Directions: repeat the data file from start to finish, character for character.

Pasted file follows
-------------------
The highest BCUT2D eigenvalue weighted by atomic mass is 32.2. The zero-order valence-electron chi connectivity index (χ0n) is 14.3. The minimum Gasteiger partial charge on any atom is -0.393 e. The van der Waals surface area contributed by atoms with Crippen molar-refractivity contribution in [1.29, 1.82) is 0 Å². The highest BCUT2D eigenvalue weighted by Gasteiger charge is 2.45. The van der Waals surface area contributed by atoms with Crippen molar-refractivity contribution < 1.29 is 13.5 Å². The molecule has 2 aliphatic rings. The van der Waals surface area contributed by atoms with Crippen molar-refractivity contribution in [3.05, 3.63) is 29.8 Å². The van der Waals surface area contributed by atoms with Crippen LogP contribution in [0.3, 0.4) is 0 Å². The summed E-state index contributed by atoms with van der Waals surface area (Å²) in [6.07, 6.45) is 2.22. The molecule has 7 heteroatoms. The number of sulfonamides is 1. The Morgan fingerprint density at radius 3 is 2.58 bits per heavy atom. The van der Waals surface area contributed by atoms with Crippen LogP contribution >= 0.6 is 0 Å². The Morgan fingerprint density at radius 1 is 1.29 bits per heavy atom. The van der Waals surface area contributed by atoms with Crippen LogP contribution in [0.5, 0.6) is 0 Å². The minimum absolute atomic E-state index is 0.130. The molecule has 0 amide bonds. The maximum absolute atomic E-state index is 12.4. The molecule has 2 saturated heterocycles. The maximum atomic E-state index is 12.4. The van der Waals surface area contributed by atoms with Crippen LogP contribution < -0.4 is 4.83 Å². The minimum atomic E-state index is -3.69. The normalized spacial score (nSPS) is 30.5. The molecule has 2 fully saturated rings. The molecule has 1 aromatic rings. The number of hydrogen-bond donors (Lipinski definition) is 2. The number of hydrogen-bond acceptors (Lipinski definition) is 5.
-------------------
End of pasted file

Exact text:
The highest BCUT2D eigenvalue weighted by atomic mass is 32.2. The zero-order valence-electron chi connectivity index (χ0n) is 14.3. The minimum Gasteiger partial charge on any atom is -0.393 e. The van der Waals surface area contributed by atoms with Crippen molar-refractivity contribution in [1.29, 1.82) is 0 Å². The highest BCUT2D eigenvalue weighted by Gasteiger charge is 2.45. The van der Waals surface area contributed by atoms with Crippen molar-refractivity contribution < 1.29 is 13.5 Å². The molecule has 2 aliphatic rings. The van der Waals surface area contributed by atoms with Crippen molar-refractivity contribution in [3.05, 3.63) is 29.8 Å². The van der Waals surface area contributed by atoms with Crippen LogP contribution in [0.3, 0.4) is 0 Å². The summed E-state index contributed by atoms with van der Waals surface area (Å²) in [6.07, 6.45) is 2.22. The molecule has 7 heteroatoms. The number of sulfonamides is 1. The Morgan fingerprint density at radius 3 is 2.58 bits per heavy atom. The van der Waals surface area contributed by atoms with Crippen LogP contribution >= 0.6 is 0 Å². The Morgan fingerprint density at radius 1 is 1.29 bits per heavy atom. The van der Waals surface area contributed by atoms with Crippen LogP contribution in [0.5, 0.6) is 0 Å². The minimum absolute atomic E-state index is 0.130. The molecule has 0 amide bonds. The maximum absolute atomic E-state index is 12.4. The molecule has 2 saturated heterocycles. The maximum atomic E-state index is 12.4. The van der Waals surface area contributed by atoms with Crippen LogP contribution < -0.4 is 4.83 Å². The minimum atomic E-state index is -3.69. The normalized spacial score (nSPS) is 30.5. The molecule has 2 fully saturated rings. The molecule has 1 aromatic rings. The number of hydrogen-bond donors (Lipinski definition) is 2. The number of hydrogen-bond acceptors (Lipinski definition) is 5.